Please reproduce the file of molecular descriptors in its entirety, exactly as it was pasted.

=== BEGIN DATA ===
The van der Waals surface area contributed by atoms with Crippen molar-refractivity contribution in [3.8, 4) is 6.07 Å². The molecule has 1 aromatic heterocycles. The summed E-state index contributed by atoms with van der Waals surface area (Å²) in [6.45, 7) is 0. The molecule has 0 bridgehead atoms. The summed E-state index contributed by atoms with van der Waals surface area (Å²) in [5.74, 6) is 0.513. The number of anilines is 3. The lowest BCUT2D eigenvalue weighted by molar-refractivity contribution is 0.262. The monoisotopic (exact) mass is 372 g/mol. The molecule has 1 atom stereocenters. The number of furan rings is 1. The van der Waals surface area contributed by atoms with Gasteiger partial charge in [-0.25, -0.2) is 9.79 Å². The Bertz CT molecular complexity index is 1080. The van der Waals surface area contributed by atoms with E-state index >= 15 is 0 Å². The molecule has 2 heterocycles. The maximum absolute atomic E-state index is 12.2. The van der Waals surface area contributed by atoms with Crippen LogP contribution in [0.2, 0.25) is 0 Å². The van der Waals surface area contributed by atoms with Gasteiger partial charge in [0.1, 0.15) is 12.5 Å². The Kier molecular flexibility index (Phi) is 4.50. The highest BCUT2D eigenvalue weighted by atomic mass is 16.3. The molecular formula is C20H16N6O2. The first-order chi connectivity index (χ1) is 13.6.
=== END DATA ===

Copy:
The van der Waals surface area contributed by atoms with Crippen molar-refractivity contribution in [3.8, 4) is 6.07 Å². The molecule has 1 aromatic heterocycles. The summed E-state index contributed by atoms with van der Waals surface area (Å²) in [6.45, 7) is 0. The molecule has 0 bridgehead atoms. The summed E-state index contributed by atoms with van der Waals surface area (Å²) in [5.74, 6) is 0.513. The number of anilines is 3. The lowest BCUT2D eigenvalue weighted by molar-refractivity contribution is 0.262. The monoisotopic (exact) mass is 372 g/mol. The molecule has 1 atom stereocenters. The number of furan rings is 1. The van der Waals surface area contributed by atoms with Gasteiger partial charge in [-0.25, -0.2) is 9.79 Å². The Bertz CT molecular complexity index is 1080. The van der Waals surface area contributed by atoms with E-state index >= 15 is 0 Å². The molecule has 2 heterocycles. The maximum absolute atomic E-state index is 12.2. The van der Waals surface area contributed by atoms with Crippen LogP contribution in [0.2, 0.25) is 0 Å². The van der Waals surface area contributed by atoms with Gasteiger partial charge in [0.1, 0.15) is 12.5 Å². The Kier molecular flexibility index (Phi) is 4.50. The highest BCUT2D eigenvalue weighted by atomic mass is 16.3. The molecular formula is C20H16N6O2. The first-order chi connectivity index (χ1) is 13.6.